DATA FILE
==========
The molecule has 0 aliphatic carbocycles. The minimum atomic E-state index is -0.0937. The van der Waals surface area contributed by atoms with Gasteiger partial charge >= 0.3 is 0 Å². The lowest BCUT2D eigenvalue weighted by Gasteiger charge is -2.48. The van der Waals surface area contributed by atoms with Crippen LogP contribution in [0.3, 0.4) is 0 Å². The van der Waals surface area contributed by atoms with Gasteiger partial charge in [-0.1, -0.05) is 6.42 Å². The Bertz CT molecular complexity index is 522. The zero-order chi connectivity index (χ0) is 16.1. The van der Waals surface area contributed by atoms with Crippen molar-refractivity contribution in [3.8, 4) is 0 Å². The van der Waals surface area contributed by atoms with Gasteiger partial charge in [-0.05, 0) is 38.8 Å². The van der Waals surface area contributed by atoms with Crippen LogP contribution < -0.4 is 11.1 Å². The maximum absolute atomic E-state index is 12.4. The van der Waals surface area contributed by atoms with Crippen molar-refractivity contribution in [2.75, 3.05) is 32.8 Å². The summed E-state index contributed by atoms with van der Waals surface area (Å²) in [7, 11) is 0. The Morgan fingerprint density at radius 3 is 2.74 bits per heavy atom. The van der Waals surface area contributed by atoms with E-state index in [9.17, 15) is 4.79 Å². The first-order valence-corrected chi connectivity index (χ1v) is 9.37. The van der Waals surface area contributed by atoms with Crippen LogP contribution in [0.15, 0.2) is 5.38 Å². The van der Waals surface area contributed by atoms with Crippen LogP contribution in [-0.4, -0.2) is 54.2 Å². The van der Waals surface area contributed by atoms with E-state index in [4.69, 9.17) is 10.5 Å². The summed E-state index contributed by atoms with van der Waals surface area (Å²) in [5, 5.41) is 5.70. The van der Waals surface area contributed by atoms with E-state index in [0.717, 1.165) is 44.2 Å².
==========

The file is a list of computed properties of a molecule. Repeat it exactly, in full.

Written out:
The molecule has 0 aliphatic carbocycles. The minimum atomic E-state index is -0.0937. The van der Waals surface area contributed by atoms with Gasteiger partial charge >= 0.3 is 0 Å². The lowest BCUT2D eigenvalue weighted by Gasteiger charge is -2.48. The van der Waals surface area contributed by atoms with Crippen LogP contribution in [0.3, 0.4) is 0 Å². The van der Waals surface area contributed by atoms with Gasteiger partial charge in [-0.1, -0.05) is 6.42 Å². The Bertz CT molecular complexity index is 522. The zero-order chi connectivity index (χ0) is 16.1. The van der Waals surface area contributed by atoms with Crippen molar-refractivity contribution in [3.8, 4) is 0 Å². The van der Waals surface area contributed by atoms with Gasteiger partial charge in [-0.05, 0) is 38.8 Å². The van der Waals surface area contributed by atoms with Crippen LogP contribution < -0.4 is 11.1 Å². The maximum absolute atomic E-state index is 12.4. The van der Waals surface area contributed by atoms with Crippen molar-refractivity contribution in [2.75, 3.05) is 32.8 Å². The summed E-state index contributed by atoms with van der Waals surface area (Å²) in [7, 11) is 0. The Morgan fingerprint density at radius 3 is 2.74 bits per heavy atom. The van der Waals surface area contributed by atoms with E-state index in [9.17, 15) is 4.79 Å². The first-order valence-corrected chi connectivity index (χ1v) is 9.37. The van der Waals surface area contributed by atoms with Crippen LogP contribution in [0.15, 0.2) is 5.38 Å². The van der Waals surface area contributed by atoms with Crippen LogP contribution in [-0.4, -0.2) is 54.2 Å². The van der Waals surface area contributed by atoms with E-state index in [4.69, 9.17) is 10.5 Å². The summed E-state index contributed by atoms with van der Waals surface area (Å²) in [5, 5.41) is 5.70. The van der Waals surface area contributed by atoms with E-state index in [0.717, 1.165) is 44.2 Å².